Mechanism of fat-induced hepatic gluconeogenesis: effect of metformin

Mechanism of fat-induced hepatic gluconeogenesis: effect of metformin Abstract High-fat feeding has been shown to cause hepatic insulin resistance. The aims of this study were to investigate the biochemical steps responsible for enhanced gluconeogenesis as a result of increased dietary fat intake and the site or sites at which the antihyperglycemic agent metformin acts to inhibit this process. Male Hooded Wistar rats were fed either a standard chow diet (5% fat by weight) or a high-fat diet (60% fat by weight) for 14 days with or without metformin. Total endogenous glucose production and gluconeogenesis were determined using 6- 3 Hglucose and U- 14 Calanine, respectively. Gluconeogenic enzyme activity and, where appropriate, protein and mRNA levels were measured in liver tissues. The high-fat diet increased endogenous glucose production (21.9 ± 4.4 vs. 32.2 ± 4.8 μmol · kg −1 · min −1 , P < 0.05) and alanine gluconeogenesis (4.5 ± 0.9 vs. 9.6 ± 1.9 μmol · kg −1 · min −1 , P < 0.05). Metformin reduced both endogenous glucose production (32.2 ± 4.8 vs. 16.1 ± 2.1 μmol · kg −1 · min −1 , P < 0.05) and alanine gluconeogenesis (9.6 ± 1.9 vs. 4.7 ± 0.8 μmol · kg −1 · min −1 , P < 0.05) after high-fat feeding. These changes were reflected in liver fructose-1,6-bisphosphatase protein levels (4.5 ± 0.9 vs. 9.6 ± 1.9 arbitrary units, P < 0.05 chow vs. high-fat feeding; 9.5 ± 1.9 vs. 4.7 ± 0.8 arbitrary units, P < 0.05 high fat fed in the absence vs. presence of metformin) but not in changes to the activity of other gluconeogenic enzymes. There was a significant positive correlation between alanine gluconeogenesis and fructose-1,6-bisphosphatase protein levels ( r = 0.56, P < 0.05). Therefore, excess supply of dietary fat stimulates alanine gluconeogenesis via an increase in fructose-1,6-bisphosphatase protein levels. Metformin predominantly inhibits alanine gluconeogenesis by preventing the fat-induced changes in fructose-1,6-bisphosphatase levels. endogenous glucose production fructose-1,6-bisphosphatase fat feeding hepatic insulin resistance Footnotes This study was supported by a grant from the Diabetes Australia Research Trust Fund. Address for reprint requests and other correspondence: S. Andrikopoulos, Univ. of Melbourne, Dept. of Medicine, Royal Melbourne Hospital, Parkville, Victoria 3050, Australia (E-mail: sof@unimelb.edu.au ). The costs of publication of this article were defrayed in part by the payment of page charges. The article must therefore be hereby marked “ advertisement ” in accordance with 18 U.S.C. Section 1734 solely to indicate this fact. Copyright © 2001 the American Physiological Society http://www.deepdyve.com/assets/images/DeepDyve-Logo-lg.png AJP - Endocrinology and Metabolism The American Physiological Society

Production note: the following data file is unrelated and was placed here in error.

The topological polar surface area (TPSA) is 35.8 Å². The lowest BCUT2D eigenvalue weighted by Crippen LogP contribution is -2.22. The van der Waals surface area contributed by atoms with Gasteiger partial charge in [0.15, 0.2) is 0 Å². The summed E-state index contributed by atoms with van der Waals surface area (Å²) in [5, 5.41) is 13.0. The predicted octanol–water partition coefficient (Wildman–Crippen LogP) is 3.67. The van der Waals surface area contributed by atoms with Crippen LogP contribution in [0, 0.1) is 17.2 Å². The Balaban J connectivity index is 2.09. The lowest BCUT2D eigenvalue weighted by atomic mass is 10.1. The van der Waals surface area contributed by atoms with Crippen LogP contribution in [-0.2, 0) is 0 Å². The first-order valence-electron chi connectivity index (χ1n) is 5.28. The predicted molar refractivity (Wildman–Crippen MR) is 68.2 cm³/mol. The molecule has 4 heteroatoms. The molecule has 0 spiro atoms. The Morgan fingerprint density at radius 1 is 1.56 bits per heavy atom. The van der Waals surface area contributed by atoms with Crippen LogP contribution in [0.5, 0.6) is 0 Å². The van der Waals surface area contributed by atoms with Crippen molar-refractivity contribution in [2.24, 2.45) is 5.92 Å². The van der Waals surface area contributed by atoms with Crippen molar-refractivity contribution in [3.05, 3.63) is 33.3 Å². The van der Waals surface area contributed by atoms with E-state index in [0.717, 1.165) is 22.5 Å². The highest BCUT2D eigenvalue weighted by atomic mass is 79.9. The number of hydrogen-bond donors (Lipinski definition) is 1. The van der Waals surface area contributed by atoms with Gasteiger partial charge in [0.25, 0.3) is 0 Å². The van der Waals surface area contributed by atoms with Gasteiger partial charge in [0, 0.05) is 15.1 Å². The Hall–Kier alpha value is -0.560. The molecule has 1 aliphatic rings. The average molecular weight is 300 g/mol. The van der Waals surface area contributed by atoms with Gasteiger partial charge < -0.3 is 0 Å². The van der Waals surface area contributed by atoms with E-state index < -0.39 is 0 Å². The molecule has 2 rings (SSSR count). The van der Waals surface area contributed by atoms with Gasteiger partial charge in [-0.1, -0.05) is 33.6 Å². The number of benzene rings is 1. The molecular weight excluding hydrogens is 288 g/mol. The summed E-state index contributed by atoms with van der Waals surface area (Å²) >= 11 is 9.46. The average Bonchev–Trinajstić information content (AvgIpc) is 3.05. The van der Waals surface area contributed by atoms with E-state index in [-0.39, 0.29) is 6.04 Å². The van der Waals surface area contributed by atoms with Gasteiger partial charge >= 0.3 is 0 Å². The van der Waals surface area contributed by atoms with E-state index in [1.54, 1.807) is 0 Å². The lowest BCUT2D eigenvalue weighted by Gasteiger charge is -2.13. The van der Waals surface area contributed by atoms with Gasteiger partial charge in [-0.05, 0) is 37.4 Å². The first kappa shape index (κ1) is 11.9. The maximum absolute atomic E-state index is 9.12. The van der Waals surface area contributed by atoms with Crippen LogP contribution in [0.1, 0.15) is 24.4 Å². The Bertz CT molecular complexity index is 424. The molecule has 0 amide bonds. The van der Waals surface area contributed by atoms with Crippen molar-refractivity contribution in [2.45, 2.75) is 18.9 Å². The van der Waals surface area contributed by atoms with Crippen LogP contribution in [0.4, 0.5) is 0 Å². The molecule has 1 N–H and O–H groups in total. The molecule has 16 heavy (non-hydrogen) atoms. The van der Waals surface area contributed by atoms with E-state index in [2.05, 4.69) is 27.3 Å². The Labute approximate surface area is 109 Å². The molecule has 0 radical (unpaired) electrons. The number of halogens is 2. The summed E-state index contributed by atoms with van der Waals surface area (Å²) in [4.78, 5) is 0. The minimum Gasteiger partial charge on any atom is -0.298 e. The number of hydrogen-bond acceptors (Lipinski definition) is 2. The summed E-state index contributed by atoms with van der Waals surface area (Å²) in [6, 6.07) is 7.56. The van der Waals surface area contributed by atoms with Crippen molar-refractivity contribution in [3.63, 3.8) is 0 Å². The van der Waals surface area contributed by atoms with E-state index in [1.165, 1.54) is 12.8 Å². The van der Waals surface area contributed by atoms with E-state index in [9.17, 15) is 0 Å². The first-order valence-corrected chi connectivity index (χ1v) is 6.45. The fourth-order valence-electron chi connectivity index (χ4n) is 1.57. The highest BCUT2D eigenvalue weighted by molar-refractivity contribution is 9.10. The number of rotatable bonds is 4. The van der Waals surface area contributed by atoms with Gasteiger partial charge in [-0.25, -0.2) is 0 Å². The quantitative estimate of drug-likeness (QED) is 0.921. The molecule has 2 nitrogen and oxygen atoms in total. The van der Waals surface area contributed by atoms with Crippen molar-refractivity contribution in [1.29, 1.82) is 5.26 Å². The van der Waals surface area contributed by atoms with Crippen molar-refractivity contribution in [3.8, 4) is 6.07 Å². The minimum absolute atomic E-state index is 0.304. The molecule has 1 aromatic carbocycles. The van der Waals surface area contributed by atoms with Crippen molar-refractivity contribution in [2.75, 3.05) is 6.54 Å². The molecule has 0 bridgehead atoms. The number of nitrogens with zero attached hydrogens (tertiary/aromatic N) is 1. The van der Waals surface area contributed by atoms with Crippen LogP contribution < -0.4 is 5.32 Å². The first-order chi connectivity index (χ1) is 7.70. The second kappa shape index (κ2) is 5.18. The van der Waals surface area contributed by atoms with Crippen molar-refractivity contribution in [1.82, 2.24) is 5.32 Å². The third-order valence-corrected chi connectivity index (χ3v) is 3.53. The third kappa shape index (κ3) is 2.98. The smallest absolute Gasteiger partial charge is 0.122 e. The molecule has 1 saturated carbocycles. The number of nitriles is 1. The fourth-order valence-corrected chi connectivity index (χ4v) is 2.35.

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The American Physiological Society
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Copyright © 2011 the American Physiological Society
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0193-1849
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1522-1555
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Abstract

Abstract High-fat feeding has been shown to cause hepatic insulin resistance. The aims of this study were to investigate the biochemical steps responsible for enhanced gluconeogenesis as a result of increased dietary fat intake and the site or sites at which the antihyperglycemic agent metformin acts to inhibit this process. Male Hooded Wistar rats were fed either a standard chow diet (5% fat by weight) or a high-fat diet (60% fat by weight) for 14 days with or without metformin. Total endogenous glucose production and gluconeogenesis were determined using 6- 3 Hglucose and U- 14 Calanine, respectively. Gluconeogenic enzyme activity and, where appropriate, protein and mRNA levels were measured in liver tissues. The high-fat diet increased endogenous glucose production (21.9 ± 4.4 vs. 32.2 ± 4.8 μmol · kg −1 · min −1 , P < 0.05) and alanine gluconeogenesis (4.5 ± 0.9 vs. 9.6 ± 1.9 μmol · kg −1 · min −1 , P < 0.05). Metformin reduced both endogenous glucose production (32.2 ± 4.8 vs. 16.1 ± 2.1 μmol · kg −1 · min −1 , P < 0.05) and alanine gluconeogenesis (9.6 ± 1.9 vs. 4.7 ± 0.8 μmol · kg −1 · min −1 , P < 0.05) after high-fat feeding. These changes were reflected in liver fructose-1,6-bisphosphatase protein levels (4.5 ± 0.9 vs. 9.6 ± 1.9 arbitrary units, P < 0.05 chow vs. high-fat feeding; 9.5 ± 1.9 vs. 4.7 ± 0.8 arbitrary units, P < 0.05 high fat fed in the absence vs. presence of metformin) but not in changes to the activity of other gluconeogenic enzymes. There was a significant positive correlation between alanine gluconeogenesis and fructose-1,6-bisphosphatase protein levels ( r = 0.56, P < 0.05). Therefore, excess supply of dietary fat stimulates alanine gluconeogenesis via an increase in fructose-1,6-bisphosphatase protein levels. Metformin predominantly inhibits alanine gluconeogenesis by preventing the fat-induced changes in fructose-1,6-bisphosphatase levels. endogenous glucose production fructose-1,6-bisphosphatase fat feeding hepatic insulin resistance Footnotes This study was supported by a grant from the Diabetes Australia Research Trust Fund. Address for reprint requests and other correspondence: S. Andrikopoulos, Univ. of Melbourne, Dept. of Medicine, Royal Melbourne Hospital, Parkville, Victoria 3050, Australia (E-mail: sof@unimelb.edu.au ). The costs of publication of this article were defrayed in part by the payment of page charges. The article must therefore be hereby marked “ advertisement ” in accordance with 18 U.S.C. Section 1734 solely to indicate this fact. Copyright © 2001 the American Physiological Society

Journal

AJP - Endocrinology and MetabolismThe American Physiological Society

Published: Aug 1, 2001

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